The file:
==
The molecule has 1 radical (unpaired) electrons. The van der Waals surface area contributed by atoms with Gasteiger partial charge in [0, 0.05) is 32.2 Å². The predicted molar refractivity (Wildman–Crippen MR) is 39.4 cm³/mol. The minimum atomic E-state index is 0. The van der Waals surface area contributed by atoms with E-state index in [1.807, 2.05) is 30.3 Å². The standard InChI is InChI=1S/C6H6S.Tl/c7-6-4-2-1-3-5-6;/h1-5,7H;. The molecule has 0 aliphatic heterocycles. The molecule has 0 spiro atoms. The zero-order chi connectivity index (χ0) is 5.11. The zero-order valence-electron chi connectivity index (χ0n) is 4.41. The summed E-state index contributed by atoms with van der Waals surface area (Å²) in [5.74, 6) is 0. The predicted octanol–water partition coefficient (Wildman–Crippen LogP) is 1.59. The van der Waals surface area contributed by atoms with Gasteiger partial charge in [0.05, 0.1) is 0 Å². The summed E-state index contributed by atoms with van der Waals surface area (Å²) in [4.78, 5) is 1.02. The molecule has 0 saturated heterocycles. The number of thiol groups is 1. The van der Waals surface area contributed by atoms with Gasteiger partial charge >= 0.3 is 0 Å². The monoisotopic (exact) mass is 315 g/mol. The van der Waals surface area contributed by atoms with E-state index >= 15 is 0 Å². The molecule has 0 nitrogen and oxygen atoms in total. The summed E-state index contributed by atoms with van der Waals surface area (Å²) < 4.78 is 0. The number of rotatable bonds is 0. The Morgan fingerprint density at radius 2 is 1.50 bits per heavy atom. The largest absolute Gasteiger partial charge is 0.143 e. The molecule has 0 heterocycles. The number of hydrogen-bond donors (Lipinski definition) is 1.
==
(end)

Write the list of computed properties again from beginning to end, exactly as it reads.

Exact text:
The molecule has 1 radical (unpaired) electrons. The van der Waals surface area contributed by atoms with Gasteiger partial charge in [0, 0.05) is 32.2 Å². The predicted molar refractivity (Wildman–Crippen MR) is 39.4 cm³/mol. The minimum atomic E-state index is 0. The van der Waals surface area contributed by atoms with E-state index in [1.807, 2.05) is 30.3 Å². The standard InChI is InChI=1S/C6H6S.Tl/c7-6-4-2-1-3-5-6;/h1-5,7H;. The molecule has 0 aliphatic heterocycles. The molecule has 0 spiro atoms. The zero-order chi connectivity index (χ0) is 5.11. The zero-order valence-electron chi connectivity index (χ0n) is 4.41. The summed E-state index contributed by atoms with van der Waals surface area (Å²) in [5.74, 6) is 0. The predicted octanol–water partition coefficient (Wildman–Crippen LogP) is 1.59. The van der Waals surface area contributed by atoms with Gasteiger partial charge in [0.05, 0.1) is 0 Å². The summed E-state index contributed by atoms with van der Waals surface area (Å²) in [4.78, 5) is 1.02. The molecule has 0 saturated heterocycles. The number of thiol groups is 1. The van der Waals surface area contributed by atoms with Gasteiger partial charge >= 0.3 is 0 Å². The monoisotopic (exact) mass is 315 g/mol. The van der Waals surface area contributed by atoms with E-state index >= 15 is 0 Å². The molecule has 0 nitrogen and oxygen atoms in total. The summed E-state index contributed by atoms with van der Waals surface area (Å²) < 4.78 is 0. The number of rotatable bonds is 0. The Morgan fingerprint density at radius 2 is 1.50 bits per heavy atom. The largest absolute Gasteiger partial charge is 0.143 e. The molecule has 0 heterocycles. The number of hydrogen-bond donors (Lipinski definition) is 1.